Baby Names for Dummies


While waiting in the check-out line at the local grocery store, I saw a book titled Baby Names For Dummies and amused myself for wondering what its goal was.

  1. Maybe it was a book for dumb people who don't understand what baby names are.

    "You see, babies, like many things, have names. It is considered polite to remember the name of a baby when you are introduced. Baby names are often very similar to names for adults. For most people, their adult name is the same as or very similar to their baby name."

  2. Maybe it was a book for dumb parents, looking for a name for their child.

    "You just had a baby, huh? And the hospital gave you this form asking you to give it a name. What's up with that? This book will help you fill out that form." (Though, personally, I think it would be better if the book went something like this: "Are you a dummy? Thinking of having children? Don't do it.")

  3. Maybe it was a book for giving names to dumb babies.

    "So you have a dumb baby and you have to give it a name. If it's a boy, you might want to consider Cletus." (My apologies to fine people named Cletus.)

Bonus chatter: One of my colleagues proposed a fourth interpretation: Maybe you are a store employee who dresses mannequins and you want help coming up with cute names for them. (On a related note, you might be ventriloquist who is starting an act with a dummy that is a baby.)

Comments (32)
  1. Stewart says:

    It is always possible that the book was about the names that english babies assign to their pacifier.

  2. HA HA HA says:

    Baby names are easy. The hard part is figuring out how to pronounce a GUID.

  3. Sven Groot says:

    Obviously it’s a book that helps you name dumb babies.

  4. Steve Thresher says:

    Would that be Cletus the slack-jawed yocal from the Simpsons?

  5. Me says:

    For #3… ‘Raymond’ is probably the top pick :)

  6. I’ve got another goal : pet names for what the British call pacifiers. (No actual infants involved.) I can’t think of any off the top of my head, though.

    Since IDG struck gold with "DOS For Dummies" they’ve been branching out with more and more titles where the ‘Dummies’ tag makes less and less sense.

  7. Steve Jeffery says:

    @Ritchie, I don’t know how many British people you know but speaking as a native, I don’t think I’ve ever met anyone who calls a baby’s dummy a pacifier. Or anything else for that matter. Maybe I’m mixing with the wrong people, but so far as I’m concerned it’s a dummy, stupid. ;-D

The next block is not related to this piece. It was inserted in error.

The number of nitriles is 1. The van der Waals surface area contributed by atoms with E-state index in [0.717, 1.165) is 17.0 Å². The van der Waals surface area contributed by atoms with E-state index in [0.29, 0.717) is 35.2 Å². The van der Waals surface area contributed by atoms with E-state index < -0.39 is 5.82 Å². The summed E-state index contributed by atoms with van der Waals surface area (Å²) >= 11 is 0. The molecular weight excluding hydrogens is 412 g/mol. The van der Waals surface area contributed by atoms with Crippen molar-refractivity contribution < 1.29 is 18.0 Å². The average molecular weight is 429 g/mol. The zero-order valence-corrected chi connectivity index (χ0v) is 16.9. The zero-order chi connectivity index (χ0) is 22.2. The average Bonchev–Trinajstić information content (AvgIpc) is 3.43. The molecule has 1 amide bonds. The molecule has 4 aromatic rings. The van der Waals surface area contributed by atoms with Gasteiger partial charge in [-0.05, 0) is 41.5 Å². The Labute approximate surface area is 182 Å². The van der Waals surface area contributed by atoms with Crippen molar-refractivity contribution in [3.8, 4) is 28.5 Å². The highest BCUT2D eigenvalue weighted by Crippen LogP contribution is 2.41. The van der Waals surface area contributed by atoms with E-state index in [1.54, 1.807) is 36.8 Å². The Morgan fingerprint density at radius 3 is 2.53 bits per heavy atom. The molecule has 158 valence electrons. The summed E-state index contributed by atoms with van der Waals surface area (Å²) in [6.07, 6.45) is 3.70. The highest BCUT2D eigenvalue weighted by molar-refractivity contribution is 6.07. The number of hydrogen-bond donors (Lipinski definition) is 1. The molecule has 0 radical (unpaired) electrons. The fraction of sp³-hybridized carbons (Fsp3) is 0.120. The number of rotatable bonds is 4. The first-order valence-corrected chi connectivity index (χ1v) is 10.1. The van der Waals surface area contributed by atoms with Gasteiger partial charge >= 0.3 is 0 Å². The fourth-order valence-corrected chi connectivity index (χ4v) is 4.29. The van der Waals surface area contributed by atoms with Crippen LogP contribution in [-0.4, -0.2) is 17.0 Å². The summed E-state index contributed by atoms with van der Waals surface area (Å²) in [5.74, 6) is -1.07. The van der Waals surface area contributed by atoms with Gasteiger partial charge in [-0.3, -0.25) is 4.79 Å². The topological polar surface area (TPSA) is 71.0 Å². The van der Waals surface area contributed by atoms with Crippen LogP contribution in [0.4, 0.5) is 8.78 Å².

8. Ari Pernick says:

    Maybe it has sage advice like "Always do a Web Search on the name, before making a final choice"

  9. noone in particular says:

    @HA HA HA

    For me, "Primus", "Secunda", "Tertius" have always been unique enough.

    Remember,  the names are [url=http://en.wikipedia.org/wiki/Salt_%28cryptography%29]salted[/url] by the last name.

  10. RyanC says:

    "Since IDG struck gold with "DOS For Dummies" they’ve been branching out with more and more titles where the ‘Dummies’ tag makes less and less sense."

    My favorite is "Quantum Mechanics and Bell’s Theorem….for Dummies"

    :D

  11. Jim says:

    Well it’s nice to know your choices. Now there are so many IT products made in India, a common feature of Indian made software is the bad name for the interface or process. One of my process is named as "Making History"; and I am making it everyday! So this might be right book for naming the IT product, you know what I mean.

  12. Dmitry Kolosov says:

    When I saw the title I thought the article was about Foo, Bar and other identifiers used for dummy variables. Living outside the US, I can’t know if Foo and Bar are actually baby names ;-)

  13. oskopia says:

    Why didn’t you have a look into? Are you a programmer? Do you have to create everything from the scratch, even the specification of existing objects?

    [Sorry. Allow me to tell a less funny story. “While waiting in the check-out line at the local grocery store, I saw a book titled Baby Names For Dummies. It was a guide to choosing baby names.” -Raymond]
  14. SuperKoko says:

    Obviously, girl names are useful to name functions in computer languages.

  15. Ens says: